Num 13:1 – 15:41
Rabbi Gary Pokras
Israelis are not known as the most patient people in the world. When I lived in Israel in the 90s there were no lines at the bus stop to get on the bus. As the driver opened the door, everyone dove in, and the winner was first up the steps. And there was no stopping to pay before taking our seats. Instead, after the bus was moving, we would pass our fare to the person in front of us all the way to the driver, who would then send our change back (while simultaneously weaving in and out of traffic at dangerously high speeds to get to the next stop as quickly as possible).
How ironic, then, that one of the first Hebrew words I learned in Israel is: “Savlanut (patience).” An Israeli taught it me on the street because I was being impatient about something, and they were impatient with my impatience.
Shelach L’cha is about patience and also about faith. Moses sente twelve scouts (one from each tribe) to the Promised Land. They returned with an accurate but frightening report – that the land was flowing “with milk and honey” and therefore abundant with agricultural resources. It was also settled by large and well-fortified populations. Two of the scouts, Caleb and Joshua, spoke words of optimism and faith – urging the Israelites to trust in God and continue forward. However, the other ten spoke words of despair. The Israelites fell into a panic and even called for a return to Egypt and slavery.
God responded quickly and decreed that, apart from Caleb and Joshua – who showed faith in God – none of the adult Israelites present would make it to the Promised Land. Instead, they would spend the next forty years (the rest of their lives) wandering in the Wilderness. Only their children would inherit the land.
Some contemporary rabbis see this as an act of impatience on behalf of God. If only God had been more patient and loving, there could have been a different outcome. On the surface, this is a compelling argument. In our own lives, we would all benefit from more love and patience – both in giving and in receiving. However, in this case, there is something else in play. The Israelites have spent hundreds of years in Egyptian captivity. They have no memory of what freedom is, or the sacrifices that liberty requires. They are used to others taking care of their needs and telling them what to do. Given this context, their reaction to the news makes sense. It is the only way they knew.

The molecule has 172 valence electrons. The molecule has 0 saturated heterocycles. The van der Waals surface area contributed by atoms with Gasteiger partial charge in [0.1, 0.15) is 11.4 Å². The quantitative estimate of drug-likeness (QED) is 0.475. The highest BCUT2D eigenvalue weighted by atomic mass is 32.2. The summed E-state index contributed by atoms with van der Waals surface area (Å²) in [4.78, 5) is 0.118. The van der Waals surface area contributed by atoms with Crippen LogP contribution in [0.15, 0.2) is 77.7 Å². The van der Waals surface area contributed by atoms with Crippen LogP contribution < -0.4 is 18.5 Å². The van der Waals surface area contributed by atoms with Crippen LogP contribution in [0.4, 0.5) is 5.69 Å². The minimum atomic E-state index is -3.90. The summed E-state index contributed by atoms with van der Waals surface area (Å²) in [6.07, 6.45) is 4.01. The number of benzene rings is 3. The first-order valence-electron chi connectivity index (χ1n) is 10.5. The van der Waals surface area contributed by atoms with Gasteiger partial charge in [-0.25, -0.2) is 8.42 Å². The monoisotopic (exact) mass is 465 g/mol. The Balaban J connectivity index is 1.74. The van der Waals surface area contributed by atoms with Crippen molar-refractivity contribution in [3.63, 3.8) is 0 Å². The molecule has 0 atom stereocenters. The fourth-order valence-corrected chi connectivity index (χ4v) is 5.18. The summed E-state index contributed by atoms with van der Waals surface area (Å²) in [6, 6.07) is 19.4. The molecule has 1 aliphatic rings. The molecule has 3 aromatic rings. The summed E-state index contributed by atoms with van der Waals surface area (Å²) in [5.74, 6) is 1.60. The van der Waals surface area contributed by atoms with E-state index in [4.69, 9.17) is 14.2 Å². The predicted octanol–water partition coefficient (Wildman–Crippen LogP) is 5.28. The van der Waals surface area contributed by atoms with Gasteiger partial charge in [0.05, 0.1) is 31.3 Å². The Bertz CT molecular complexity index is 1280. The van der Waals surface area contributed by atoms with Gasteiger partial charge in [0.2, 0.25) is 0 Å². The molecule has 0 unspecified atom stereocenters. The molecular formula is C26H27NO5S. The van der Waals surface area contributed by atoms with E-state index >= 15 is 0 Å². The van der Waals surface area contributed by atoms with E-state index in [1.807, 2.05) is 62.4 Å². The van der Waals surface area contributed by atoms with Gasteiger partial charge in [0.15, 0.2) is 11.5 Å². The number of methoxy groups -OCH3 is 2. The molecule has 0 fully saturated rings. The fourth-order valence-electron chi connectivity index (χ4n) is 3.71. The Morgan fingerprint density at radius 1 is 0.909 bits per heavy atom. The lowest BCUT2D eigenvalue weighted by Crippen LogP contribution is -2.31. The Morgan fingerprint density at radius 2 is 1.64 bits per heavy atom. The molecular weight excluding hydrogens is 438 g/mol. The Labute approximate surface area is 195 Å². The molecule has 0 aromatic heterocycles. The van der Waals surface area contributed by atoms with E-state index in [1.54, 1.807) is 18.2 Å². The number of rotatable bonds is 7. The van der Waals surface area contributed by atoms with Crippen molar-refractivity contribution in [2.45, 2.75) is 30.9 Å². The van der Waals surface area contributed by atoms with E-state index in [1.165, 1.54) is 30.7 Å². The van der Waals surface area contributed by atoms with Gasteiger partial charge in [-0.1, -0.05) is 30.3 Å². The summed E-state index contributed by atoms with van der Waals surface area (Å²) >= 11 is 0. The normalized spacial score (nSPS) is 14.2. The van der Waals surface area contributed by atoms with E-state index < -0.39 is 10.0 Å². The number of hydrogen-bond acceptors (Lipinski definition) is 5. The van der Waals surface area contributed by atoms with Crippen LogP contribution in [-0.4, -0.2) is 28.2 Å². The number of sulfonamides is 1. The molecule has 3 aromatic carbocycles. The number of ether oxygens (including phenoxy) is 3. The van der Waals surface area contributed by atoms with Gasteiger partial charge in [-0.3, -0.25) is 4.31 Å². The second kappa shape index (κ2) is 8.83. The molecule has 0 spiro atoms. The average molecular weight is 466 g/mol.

God understood this and determined that because of their “past programming” this generation of Israelites could never learn establish a community that was free. However, their children could. The purpose, then, of the forty years of wandering was not punishment, but rather education. It was an opportunity to raise a new generation in freedom, to help them to grow and to become strong, so that one day they would be able to build a free Jewish nation in the Promised Land.
In this interpretation it was not God who was impatient, but the people. They wanted freedom without doing what it takes to earn it. God’s response was one of savlanut, of patience, teaching us that some things are truly worth the wait.